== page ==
How does a Dallas, Texas city boy end up raising Boer goats outside of Bergman, Ark.? He meets a gal at the University of Arkansas, takes her to dinner, marries her and buys 7 acres near her stomping grounds.
A big problem facing the city boy was a valley full of 3-foot tall poison ivy plants. The solution: goats.
Gene Jones, who attended Ozark Baptist Church with Robert McMahen and his wife Jennifer, introduced Robert to Boer goats and he was instantly charmed by their appearance and muscle.
“I had no idea how horrible city life was or how fun country life could be until those goats became part of my life,” Robert said.
Robert and Jennifer both work for FedEx in Harrison, Ark., just down the hall from each other, where Robert is a pricing analyst and Jennifer is a pricing manager.
Their daughter Shelby, now married, came along and brush goats became breeding goats for Shelby to show.
Robert’s steep learning curve included purchasing a buck named Cattilac in 2007. Robert first saw the registered goat at a show in March 2007. He purchased the buck and picked him up in May in Little Rock, Arks., where Cattilac immediately won that state spring show followed by the Junior American Boer Goat Association Senior Champion title in 2010.
Robert took a class in AI that same year so he could import other superior bloodlines without the steep price of owning more championship level bucks.
“My goal is and always has been to raise and show our own champions while tinkering with genetics to get the best possible animal and making some of them available for others,” he said.
Robert later added ET, using eggs flushed from his best doe, to his breeding program. The combination of AI, ET and natural breeding allowed Robert to develop a diversified bloodline that he carefully culls. His criteria for culling include parasite susceptibility and non-show quality appearance, as well as temperament or breeding issues.
He has a specific protocol for parasites, using a frontline wormer on all his kids and on adults as needed. If a more persistent parasite problem occurs, he has a stronger product where dosage is calculated by weight. He learned this particular combination from competitors at shows and appreciates the friendly sharing of information and tips that typifies the camaraderie among showmen.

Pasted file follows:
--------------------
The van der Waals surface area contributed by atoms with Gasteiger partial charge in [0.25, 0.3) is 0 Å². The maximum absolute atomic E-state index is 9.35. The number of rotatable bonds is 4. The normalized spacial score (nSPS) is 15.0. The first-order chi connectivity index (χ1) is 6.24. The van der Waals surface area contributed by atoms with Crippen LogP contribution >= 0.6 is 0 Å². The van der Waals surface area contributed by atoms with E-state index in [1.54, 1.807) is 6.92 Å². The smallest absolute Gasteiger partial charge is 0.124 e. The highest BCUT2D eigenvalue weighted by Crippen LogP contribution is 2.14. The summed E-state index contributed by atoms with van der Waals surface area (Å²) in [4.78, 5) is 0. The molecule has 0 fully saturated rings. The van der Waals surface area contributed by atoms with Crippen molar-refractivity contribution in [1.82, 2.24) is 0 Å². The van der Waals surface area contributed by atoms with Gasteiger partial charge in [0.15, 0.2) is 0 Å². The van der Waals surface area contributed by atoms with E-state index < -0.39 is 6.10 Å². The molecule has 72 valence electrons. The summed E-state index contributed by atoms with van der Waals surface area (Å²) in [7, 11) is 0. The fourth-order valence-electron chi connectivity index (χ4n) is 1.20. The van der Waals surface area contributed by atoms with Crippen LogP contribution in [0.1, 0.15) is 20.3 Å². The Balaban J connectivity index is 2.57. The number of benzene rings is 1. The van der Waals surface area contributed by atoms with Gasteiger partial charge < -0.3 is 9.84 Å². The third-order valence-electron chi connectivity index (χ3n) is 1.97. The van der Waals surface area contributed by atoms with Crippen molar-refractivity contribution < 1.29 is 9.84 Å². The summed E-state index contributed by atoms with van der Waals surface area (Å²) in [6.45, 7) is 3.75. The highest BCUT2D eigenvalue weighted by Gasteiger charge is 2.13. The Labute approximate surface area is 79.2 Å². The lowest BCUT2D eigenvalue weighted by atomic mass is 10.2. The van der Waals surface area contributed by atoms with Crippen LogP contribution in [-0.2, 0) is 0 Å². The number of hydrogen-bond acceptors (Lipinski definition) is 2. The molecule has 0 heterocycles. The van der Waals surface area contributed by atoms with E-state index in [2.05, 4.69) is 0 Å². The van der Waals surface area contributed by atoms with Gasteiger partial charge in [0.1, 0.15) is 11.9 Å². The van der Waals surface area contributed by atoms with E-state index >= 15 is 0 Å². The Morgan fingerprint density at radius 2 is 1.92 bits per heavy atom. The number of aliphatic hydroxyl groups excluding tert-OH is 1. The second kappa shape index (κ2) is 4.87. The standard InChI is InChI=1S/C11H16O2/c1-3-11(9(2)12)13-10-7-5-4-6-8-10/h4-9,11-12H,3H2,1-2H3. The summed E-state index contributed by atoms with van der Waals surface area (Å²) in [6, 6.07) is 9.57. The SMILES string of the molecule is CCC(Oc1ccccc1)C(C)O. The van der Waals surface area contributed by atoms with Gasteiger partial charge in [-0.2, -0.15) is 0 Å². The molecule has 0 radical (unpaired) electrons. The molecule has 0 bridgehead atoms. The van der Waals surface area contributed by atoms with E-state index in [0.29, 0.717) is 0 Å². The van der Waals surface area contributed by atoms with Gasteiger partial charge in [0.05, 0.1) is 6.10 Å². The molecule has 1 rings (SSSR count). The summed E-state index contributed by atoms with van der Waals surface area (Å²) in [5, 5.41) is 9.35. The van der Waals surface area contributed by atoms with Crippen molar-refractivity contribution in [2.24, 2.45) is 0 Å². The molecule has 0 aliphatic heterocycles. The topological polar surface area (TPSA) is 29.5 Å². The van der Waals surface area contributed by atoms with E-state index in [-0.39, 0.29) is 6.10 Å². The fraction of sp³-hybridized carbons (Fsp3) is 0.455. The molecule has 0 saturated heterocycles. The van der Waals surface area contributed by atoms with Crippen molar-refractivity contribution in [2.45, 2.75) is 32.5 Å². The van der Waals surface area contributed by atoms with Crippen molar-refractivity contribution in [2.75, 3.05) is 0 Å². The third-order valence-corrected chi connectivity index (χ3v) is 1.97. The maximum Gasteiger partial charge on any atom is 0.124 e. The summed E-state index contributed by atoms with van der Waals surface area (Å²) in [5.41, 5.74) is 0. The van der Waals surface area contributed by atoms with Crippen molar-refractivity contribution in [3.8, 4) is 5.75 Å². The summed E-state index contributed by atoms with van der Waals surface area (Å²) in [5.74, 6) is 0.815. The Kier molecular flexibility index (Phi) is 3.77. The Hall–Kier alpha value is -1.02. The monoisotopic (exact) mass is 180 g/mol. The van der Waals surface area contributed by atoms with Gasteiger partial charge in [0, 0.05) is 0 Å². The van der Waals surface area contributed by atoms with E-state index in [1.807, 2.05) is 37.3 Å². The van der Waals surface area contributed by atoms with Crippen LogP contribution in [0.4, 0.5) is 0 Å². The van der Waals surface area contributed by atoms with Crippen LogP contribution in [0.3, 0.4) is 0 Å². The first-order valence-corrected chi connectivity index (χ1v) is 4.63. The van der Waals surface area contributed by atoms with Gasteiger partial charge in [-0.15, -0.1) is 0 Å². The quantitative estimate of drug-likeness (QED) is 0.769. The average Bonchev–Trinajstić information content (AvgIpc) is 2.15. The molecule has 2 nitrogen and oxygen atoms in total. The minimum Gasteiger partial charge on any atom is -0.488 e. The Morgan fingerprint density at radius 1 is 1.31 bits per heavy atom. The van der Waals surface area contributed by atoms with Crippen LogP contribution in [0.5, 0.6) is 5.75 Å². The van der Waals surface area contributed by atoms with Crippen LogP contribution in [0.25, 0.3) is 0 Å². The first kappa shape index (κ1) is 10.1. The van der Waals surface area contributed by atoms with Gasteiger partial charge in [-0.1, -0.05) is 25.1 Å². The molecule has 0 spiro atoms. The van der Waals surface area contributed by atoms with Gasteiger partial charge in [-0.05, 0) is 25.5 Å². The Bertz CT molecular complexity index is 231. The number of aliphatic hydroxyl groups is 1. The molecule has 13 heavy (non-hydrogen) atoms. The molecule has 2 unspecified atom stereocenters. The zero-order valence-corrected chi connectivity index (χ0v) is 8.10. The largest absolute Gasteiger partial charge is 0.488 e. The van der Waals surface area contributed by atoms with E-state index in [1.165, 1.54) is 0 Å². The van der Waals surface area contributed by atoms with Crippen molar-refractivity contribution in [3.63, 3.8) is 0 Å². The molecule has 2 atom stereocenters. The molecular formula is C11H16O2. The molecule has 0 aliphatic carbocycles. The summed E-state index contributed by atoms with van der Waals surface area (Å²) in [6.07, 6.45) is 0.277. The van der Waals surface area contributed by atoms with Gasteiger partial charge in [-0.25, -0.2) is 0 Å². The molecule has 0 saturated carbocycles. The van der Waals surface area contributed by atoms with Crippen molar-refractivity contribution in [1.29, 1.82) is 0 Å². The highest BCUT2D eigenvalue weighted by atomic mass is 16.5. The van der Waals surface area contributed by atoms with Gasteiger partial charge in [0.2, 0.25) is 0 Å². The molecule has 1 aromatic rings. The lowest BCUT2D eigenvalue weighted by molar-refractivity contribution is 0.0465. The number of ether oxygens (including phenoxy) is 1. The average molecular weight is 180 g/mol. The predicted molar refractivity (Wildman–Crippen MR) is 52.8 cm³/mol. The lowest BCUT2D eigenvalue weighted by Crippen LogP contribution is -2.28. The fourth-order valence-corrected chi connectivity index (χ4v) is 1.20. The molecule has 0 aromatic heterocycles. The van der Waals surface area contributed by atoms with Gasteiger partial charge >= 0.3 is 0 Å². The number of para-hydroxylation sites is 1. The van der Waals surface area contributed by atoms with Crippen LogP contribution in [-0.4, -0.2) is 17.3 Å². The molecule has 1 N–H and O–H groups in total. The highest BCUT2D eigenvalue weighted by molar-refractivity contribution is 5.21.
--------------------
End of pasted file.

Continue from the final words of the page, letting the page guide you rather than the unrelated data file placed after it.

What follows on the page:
When their son Tyler, now in third grade, started showing, the business goal of Tri Mac Boer Goats shifted emphasis from breeding stock to market goats.
Breeding shows last all day, with several events hours apart, whereas market shows are usually one-shot and out.
“I really like showing my goats but then I want to leave because my feet get tired,” young Tyler said.
According to Robert, heavily-muscled market goats are even more expensive in terms of breeding than breeding stock, partially because a champion wether is a terminal animal that still requires expensive genetics.
Other differences between breeding and market goats are that breeding goats bodies are deeper with more volume to handle the multiple kids. Robert tries to minimize the chances of three or four kids per doe among his market goats by not flushing the does with feed before breeding. He said the extra kids bloom later, which does not help in the show ring. Another part of Robert’s health protocol is administering a two-shot vaccine program to each kid.
Robert keeps a herd of 20 does while keeping his bucks separated from the does in order to selectively breed to his chosen bucks.
“In my book, that’s one generous lady,” Jennifer said.
Robert may not have put in his first fence post until he was 20 years old, but he has more than made up for it including by being active in the agricultural community.


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